- In their 2019 Internet Crime Report, the FBI stated that Business Email Compromise accounted for $1.77 billion in corporate losses. Averaging $75,000 per complaint.
- “Not only did #BEC cause over 33x the damages of reported corporate data breaches, the top 6 crimes by losses mostly tie back to Nigerian fraud.” – Ronnie ‘BEC’ Tokazowski (@iHeartMalware)
- In a recent study by Abnormal Security, Cyber Criminals have deviated from targeting individual C-Suite leaders, and are now focusing on finance employees.
Scammers tend to utilize the oldest tricks in the con artist manifest to deceive unsuspecting victims. These tricks rely on deception, simplicity, and a little bit of research on the target, in order to work. Today, we’ll examine how cyber criminals initiate Business Email Compromise attacks and how you can defend against them.
Business Email Compromise, or BEC, is a type of scam that targets companies who conduct wire transfers. These companies typically conduct business with foreign suppliers. The criminal will either spoof, or compromise the email accounts of executives, or those with financial authority, to initiate a fraudulent wire transfer to the criminal’s bank account.
Fraudulent emails associated with BEC scams will typically contain the following words in their subject line:
BEC scams tend to fall into the following email campaigns:
- The Invoice Scheme – The attacker will pretend to be a supplier, requesting that you transfer funds for a recent transaction to an account owned by the scammer.
- A Message from the Boss – In this scenario, the attacker will pose as the company’s CEO. The attacker will email employees in the finance department, and request that they transfer money to an account, which the scammer controls. In some instances, the attacker may have actually compromised the CEO’s, or another executive’s account instead of masquerading as the CEO, to add some legitimacy behind the request.
- The Data Heist – Think of this scenario as the digital version of “Money Heist”, or, your favorite bank robbery movie. The attacker targets HR or Finance employees, in order to obtain tax statements, personally identifiable information, or account credentials. This information can either be used during future attacks or sold to the highest bidder.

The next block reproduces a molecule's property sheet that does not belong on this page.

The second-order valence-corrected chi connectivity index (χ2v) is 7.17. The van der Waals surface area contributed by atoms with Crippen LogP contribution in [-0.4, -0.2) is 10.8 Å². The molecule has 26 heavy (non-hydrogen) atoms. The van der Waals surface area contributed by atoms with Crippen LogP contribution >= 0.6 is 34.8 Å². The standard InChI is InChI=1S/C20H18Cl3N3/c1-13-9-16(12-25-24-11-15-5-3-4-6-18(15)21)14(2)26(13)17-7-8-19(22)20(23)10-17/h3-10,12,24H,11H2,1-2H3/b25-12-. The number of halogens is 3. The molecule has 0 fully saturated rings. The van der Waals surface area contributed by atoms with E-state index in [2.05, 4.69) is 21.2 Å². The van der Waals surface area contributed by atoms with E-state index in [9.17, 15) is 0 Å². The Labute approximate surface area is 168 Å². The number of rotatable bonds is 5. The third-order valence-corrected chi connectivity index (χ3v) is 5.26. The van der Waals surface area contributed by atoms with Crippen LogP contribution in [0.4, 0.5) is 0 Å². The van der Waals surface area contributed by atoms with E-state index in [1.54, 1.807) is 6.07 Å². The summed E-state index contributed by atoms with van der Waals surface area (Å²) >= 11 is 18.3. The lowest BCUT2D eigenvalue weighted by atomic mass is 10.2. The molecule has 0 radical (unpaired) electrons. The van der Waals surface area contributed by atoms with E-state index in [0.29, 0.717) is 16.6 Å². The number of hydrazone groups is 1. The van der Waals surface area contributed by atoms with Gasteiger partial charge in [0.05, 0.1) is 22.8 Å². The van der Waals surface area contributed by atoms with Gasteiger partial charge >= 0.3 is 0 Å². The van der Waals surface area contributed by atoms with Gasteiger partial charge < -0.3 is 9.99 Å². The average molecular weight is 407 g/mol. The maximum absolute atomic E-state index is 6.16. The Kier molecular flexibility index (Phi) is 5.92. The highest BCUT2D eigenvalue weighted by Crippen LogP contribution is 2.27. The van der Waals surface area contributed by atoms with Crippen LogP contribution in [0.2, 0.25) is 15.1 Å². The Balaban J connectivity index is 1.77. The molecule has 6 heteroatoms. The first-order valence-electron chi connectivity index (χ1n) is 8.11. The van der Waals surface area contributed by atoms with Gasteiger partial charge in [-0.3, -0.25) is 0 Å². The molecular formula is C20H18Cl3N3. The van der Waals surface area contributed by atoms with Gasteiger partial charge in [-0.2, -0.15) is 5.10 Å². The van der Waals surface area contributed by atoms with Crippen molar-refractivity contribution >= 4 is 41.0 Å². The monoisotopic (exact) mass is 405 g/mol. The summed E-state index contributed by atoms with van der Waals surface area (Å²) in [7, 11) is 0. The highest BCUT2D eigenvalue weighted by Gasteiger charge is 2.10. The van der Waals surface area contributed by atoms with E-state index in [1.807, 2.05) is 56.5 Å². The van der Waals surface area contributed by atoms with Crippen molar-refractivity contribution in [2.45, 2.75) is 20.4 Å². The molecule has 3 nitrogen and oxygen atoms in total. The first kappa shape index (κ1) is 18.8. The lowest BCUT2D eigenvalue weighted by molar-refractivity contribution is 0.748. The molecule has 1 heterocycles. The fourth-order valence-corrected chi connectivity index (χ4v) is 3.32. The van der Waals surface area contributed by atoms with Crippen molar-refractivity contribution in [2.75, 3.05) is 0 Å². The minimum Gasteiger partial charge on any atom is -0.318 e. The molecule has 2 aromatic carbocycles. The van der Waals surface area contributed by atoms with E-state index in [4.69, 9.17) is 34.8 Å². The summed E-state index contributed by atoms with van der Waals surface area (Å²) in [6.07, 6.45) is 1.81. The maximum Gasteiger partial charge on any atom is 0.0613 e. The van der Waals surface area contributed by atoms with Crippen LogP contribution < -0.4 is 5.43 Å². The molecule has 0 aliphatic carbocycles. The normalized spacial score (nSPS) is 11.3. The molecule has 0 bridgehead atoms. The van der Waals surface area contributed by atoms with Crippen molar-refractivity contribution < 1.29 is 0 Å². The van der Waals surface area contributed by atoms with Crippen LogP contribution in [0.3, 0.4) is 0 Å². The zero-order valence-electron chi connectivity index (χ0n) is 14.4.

The aforementioned scenarios are highly effective due to the fact that they often avoid including malicious links or attachments, relying solely on the scammer’s ability to establish trust with the victim. So how can we defend against these schemes? We’re glad you asked. Ensuring that your employees are vigilant is the key to success. All employees, regardless of their role, should examine the following telltale characteristics of a BEC scam:
- A Generic Greetings or Signature Block – Greetings, such as, “dear valued customer/employee/partner” or “Sir/Ma’am,” are red flags, as business relationships are usually personal. A lack of contact information, or falsified contact information, are also indicators of a BEC scam.
- Poor spelling – Bad grammar, sentence structure, misspellings of commonly used words, and inconsistent formatting, are typically associated with BEC scams, especially those conducted by a foreign threat actor.
- Suspicious attachments – Unsolicited emails, which urge a user to click on an attachment, or to download special software, are commonly used by cyber criminals. Also, pay special attention to emails that contain an attachment titled, Report, Invoice, Order, Judgement, or other commonly used business terms.
Awareness is key to successfully defending against BEC schemes. Have a question regarding how you can combat BEC scams? Contact us and we’ll be glad to help! Don’t forget to subscribe to our mailing list, to stay up to date with the latest data privacy and information security related tips and tricks!